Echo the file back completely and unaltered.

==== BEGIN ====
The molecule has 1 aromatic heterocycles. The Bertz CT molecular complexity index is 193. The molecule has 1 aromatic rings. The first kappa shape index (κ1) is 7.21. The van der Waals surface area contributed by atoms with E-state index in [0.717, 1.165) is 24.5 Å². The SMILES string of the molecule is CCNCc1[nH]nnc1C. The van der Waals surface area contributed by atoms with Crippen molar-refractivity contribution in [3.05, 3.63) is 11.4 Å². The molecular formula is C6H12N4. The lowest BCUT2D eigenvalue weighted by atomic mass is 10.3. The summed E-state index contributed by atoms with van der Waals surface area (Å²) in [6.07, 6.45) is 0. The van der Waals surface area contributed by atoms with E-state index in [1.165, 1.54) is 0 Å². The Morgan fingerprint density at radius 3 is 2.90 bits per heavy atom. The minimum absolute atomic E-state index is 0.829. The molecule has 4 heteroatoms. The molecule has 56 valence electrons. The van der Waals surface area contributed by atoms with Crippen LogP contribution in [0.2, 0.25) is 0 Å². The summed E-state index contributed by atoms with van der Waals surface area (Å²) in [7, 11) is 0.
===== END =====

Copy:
The molecule has 1 aromatic heterocycles. The Bertz CT molecular complexity index is 193. The molecule has 1 aromatic rings. The first kappa shape index (κ1) is 7.21. The van der Waals surface area contributed by atoms with E-state index in [0.717, 1.165) is 24.5 Å². The SMILES string of the molecule is CCNCc1[nH]nnc1C. The van der Waals surface area contributed by atoms with Crippen molar-refractivity contribution in [3.05, 3.63) is 11.4 Å². The molecular formula is C6H12N4. The lowest BCUT2D eigenvalue weighted by atomic mass is 10.3. The summed E-state index contributed by atoms with van der Waals surface area (Å²) in [6.07, 6.45) is 0. The van der Waals surface area contributed by atoms with E-state index in [1.165, 1.54) is 0 Å². The Morgan fingerprint density at radius 3 is 2.90 bits per heavy atom. The minimum absolute atomic E-state index is 0.829. The molecule has 4 heteroatoms. The molecule has 56 valence electrons. The van der Waals surface area contributed by atoms with Crippen LogP contribution in [0.2, 0.25) is 0 Å². The summed E-state index contributed by atoms with van der Waals surface area (Å²) in [7, 11) is 0.